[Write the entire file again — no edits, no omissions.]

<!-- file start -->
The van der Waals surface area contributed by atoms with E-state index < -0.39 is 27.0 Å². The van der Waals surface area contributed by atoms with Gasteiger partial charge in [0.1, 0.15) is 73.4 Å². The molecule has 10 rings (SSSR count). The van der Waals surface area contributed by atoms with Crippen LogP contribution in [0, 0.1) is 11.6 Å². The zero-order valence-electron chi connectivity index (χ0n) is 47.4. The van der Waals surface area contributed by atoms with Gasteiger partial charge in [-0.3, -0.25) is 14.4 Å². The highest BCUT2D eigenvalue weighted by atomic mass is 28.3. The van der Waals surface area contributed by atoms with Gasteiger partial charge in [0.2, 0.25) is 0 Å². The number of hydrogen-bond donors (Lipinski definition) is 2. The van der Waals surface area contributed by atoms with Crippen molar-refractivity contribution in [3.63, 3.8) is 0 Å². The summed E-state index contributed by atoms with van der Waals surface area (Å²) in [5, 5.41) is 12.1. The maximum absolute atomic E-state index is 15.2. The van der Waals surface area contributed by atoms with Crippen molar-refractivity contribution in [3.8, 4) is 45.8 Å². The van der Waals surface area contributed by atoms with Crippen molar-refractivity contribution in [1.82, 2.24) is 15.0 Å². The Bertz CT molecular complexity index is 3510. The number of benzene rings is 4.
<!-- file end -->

The van der Waals surface area contributed by atoms with E-state index < -0.39 is 27.0 Å². The van der Waals surface area contributed by atoms with Gasteiger partial charge in [0.1, 0.15) is 73.4 Å². The molecule has 10 rings (SSSR count). The van der Waals surface area contributed by atoms with Crippen LogP contribution in [0, 0.1) is 11.6 Å². The zero-order valence-electron chi connectivity index (χ0n) is 47.4. The van der Waals surface area contributed by atoms with Gasteiger partial charge in [-0.3, -0.25) is 14.4 Å². The highest BCUT2D eigenvalue weighted by atomic mass is 28.3. The van der Waals surface area contributed by atoms with Gasteiger partial charge in [0.2, 0.25) is 0 Å². The number of hydrogen-bond donors (Lipinski definition) is 2. The van der Waals surface area contributed by atoms with Crippen molar-refractivity contribution in [3.63, 3.8) is 0 Å². The summed E-state index contributed by atoms with van der Waals surface area (Å²) in [5, 5.41) is 12.1. The maximum absolute atomic E-state index is 15.2. The van der Waals surface area contributed by atoms with Crippen molar-refractivity contribution in [3.8, 4) is 45.8 Å². The van der Waals surface area contributed by atoms with Crippen molar-refractivity contribution in [1.82, 2.24) is 15.0 Å². The Bertz CT molecular complexity index is 3510. The number of benzene rings is 4.